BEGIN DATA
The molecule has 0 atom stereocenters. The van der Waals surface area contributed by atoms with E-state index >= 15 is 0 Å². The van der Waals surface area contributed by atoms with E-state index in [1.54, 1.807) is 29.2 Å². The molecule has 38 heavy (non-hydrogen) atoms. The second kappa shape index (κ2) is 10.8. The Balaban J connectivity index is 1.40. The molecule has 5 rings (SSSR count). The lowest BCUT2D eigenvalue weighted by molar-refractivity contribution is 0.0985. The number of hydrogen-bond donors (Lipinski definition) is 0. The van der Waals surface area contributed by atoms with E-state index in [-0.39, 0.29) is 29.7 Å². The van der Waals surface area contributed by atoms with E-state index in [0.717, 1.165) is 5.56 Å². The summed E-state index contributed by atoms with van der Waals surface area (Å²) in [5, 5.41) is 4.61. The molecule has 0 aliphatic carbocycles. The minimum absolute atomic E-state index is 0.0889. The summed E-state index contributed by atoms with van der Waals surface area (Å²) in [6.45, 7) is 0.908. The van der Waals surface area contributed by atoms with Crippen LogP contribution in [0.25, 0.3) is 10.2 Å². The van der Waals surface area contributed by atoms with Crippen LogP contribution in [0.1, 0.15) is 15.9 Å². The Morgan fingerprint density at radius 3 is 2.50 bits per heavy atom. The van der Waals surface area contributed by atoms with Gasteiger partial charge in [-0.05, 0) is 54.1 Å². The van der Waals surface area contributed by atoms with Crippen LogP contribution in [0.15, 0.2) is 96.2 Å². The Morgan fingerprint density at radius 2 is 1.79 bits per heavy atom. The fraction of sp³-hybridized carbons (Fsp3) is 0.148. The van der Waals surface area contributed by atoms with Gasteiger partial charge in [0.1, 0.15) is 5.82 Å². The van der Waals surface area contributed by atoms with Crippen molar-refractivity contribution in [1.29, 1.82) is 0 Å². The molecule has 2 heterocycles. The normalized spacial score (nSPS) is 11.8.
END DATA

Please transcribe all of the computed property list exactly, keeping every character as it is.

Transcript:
The molecule has 0 atom stereocenters. The van der Waals surface area contributed by atoms with E-state index >= 15 is 0 Å². The van der Waals surface area contributed by atoms with E-state index in [1.54, 1.807) is 29.2 Å². The molecule has 38 heavy (non-hydrogen) atoms. The second kappa shape index (κ2) is 10.8. The Balaban J connectivity index is 1.40. The molecule has 5 rings (SSSR count). The lowest BCUT2D eigenvalue weighted by molar-refractivity contribution is 0.0985. The number of hydrogen-bond donors (Lipinski definition) is 0. The van der Waals surface area contributed by atoms with E-state index in [-0.39, 0.29) is 29.7 Å². The van der Waals surface area contributed by atoms with E-state index in [0.717, 1.165) is 5.56 Å². The summed E-state index contributed by atoms with van der Waals surface area (Å²) in [5, 5.41) is 4.61. The molecule has 0 aliphatic carbocycles. The minimum absolute atomic E-state index is 0.0889. The summed E-state index contributed by atoms with van der Waals surface area (Å²) in [6.45, 7) is 0.908. The van der Waals surface area contributed by atoms with Crippen LogP contribution in [0.25, 0.3) is 10.2 Å². The van der Waals surface area contributed by atoms with Crippen LogP contribution in [0.1, 0.15) is 15.9 Å². The Morgan fingerprint density at radius 3 is 2.50 bits per heavy atom. The van der Waals surface area contributed by atoms with Gasteiger partial charge in [-0.05, 0) is 54.1 Å². The van der Waals surface area contributed by atoms with Crippen LogP contribution in [0.15, 0.2) is 96.2 Å². The Morgan fingerprint density at radius 2 is 1.79 bits per heavy atom. The fraction of sp³-hybridized carbons (Fsp3) is 0.148. The van der Waals surface area contributed by atoms with Gasteiger partial charge in [0.1, 0.15) is 5.82 Å². The van der Waals surface area contributed by atoms with Crippen molar-refractivity contribution in [1.29, 1.82) is 0 Å². The molecule has 2 heterocycles. The normalized spacial score (nSPS) is 11.8.